tips for shortening your therapy notesOne of the most common questions I get from other therapists hoping to simplify their documentation is “How can I make my notes shorter?”

Many counselors in a private practice setting want to keep good case notes but they are unsure what is actually needed in their notes to meet ethical standards. To avoid missing something crucial they will often add unnecessary details.

To complicate matters, many of us were trained in community mental health settings where documentation is very specific and often does require a certain level of detail to meet third party requirements. However, we receive little guidance on what the “gold standard” in a private practice would include.

There are many things you want to include in every session note but most of it is record-keeping rather than clinical information. For example, client name and date of the session should always be included in every note (and I’m sure you were aware of those requirements already).

Clinical content is much more ambiguous and difficult to outline. As a trainer in quality improvement, I find myself answering most questions with “it depends”… which greatly frustrates some therapists. However, once you are able to master a general mindset of note writing the task really does become much more simple.

That’s why I’ve included seven tips below that help you change your mindset about writing notes. With each exercise you’re able to identify what is clinically important and then shorten your notes accordingly… all without missing out on quality.

Seven Tips

  1. Think of a theme for each session. What was the main focus of that session? Stick only to that. The rest of the information is likely irrelevant. To simplify, ask yourself “Was this central to our treatment plan? Did this lead to a specific insight or breakthrough? Was there something I explained in detail or taught my client?” Focus on those key things. The minor details aren’t necessary.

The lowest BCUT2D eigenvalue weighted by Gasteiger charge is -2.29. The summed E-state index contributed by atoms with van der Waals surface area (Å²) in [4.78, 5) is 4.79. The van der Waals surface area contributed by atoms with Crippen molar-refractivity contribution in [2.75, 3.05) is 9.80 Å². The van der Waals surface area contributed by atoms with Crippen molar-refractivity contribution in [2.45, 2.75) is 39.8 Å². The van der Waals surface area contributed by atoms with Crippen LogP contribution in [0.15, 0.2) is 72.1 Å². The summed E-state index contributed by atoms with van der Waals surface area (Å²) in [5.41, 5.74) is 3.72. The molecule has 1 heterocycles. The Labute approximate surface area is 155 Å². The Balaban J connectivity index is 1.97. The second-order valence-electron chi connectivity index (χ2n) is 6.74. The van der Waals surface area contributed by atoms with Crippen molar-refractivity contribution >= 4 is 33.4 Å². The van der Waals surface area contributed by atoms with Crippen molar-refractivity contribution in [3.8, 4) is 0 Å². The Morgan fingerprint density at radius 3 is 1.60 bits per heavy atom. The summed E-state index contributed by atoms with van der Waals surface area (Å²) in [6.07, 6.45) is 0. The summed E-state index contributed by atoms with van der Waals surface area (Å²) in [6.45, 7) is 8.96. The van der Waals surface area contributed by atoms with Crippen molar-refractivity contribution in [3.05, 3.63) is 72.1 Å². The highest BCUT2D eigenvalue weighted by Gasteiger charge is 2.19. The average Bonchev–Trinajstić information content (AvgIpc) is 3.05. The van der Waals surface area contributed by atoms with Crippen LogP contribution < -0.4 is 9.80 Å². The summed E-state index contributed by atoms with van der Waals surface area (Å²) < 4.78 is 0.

2. Use a template and stick to two to three sentences in each section. I recommend DAP (Data, Assessment, Plan) because it is simple but covers all the clinical bases. Unless something extraordinary happened in your session, two to three sentences in each section of the template should provide an excellent clinical note.
  3. Set a timer for 10 minutes and then begin writing your note. If you weren’t able to finish one case note in that timeframe, identify where your time is spent so you can begin shortening that timeframe. If you’re already at 10 minutes or less then you may be just fine. Realistically, you should plan to spend five to 10 minutes writing notes for a 45-minute session. Less time than that and you’re likely not reflecting enough on the clinical content.
  4. Do a review of your notes and identify what was nonessential and could be taken out. Choose one client file and read through six months of notes. You’ll likely notice themes of things that stand out as nonessential. Take note of those so you can avoid them in the future. And since you’re already doing a review, I also recommend you identify things that may be missing or need improvement. This can easily be done in about 30-60 minutes.
  5. Review six to 12 months of notes and identify common interventions to create check boxes. This step is a more long-term plan for shortening notes but can be very effective when done thoughtfully. I never recommend copying checkboxes from a pre-made template or from another therapist because they are likely to have a different style than you. Instead, use your own notes to pull out the things you write over and over across sessions and clients. Then put five to 10 common phrases into a checkbox and include one or two lines underneath to capture any other information. You could potentially do this action for each section in your template.
  6. Meet with a colleague or supervisor to do a mutual chart review. This suggestion is an excellent way to get feedback and also resolve anxiety around whether or not your notes are “good enough.” Choose a respected colleague and give one another tips as well as constructive feedback on what could be improved.
  7. Bring up a session in your next consultation group and write a note together as a group. Every time I have therapists do this exercise in a training they find it extremely helpful. Either have someone describe a session, enact a mock session or watch a video (the Gloria videos are great and readily available on YouTube) and then spend five to 10 minutes having everyone write a note for the session. Share your notes together and compare and contrast.

Not only can writing notes be more simple, it can also be interactive and fun when you use some of these techniques. The key is putting yourself in a mindset of clinical growth rather than resentment or dread.

Comment below and let us know which of these strategies you found to be most helpful!

Therapy session photo available from Shutterstock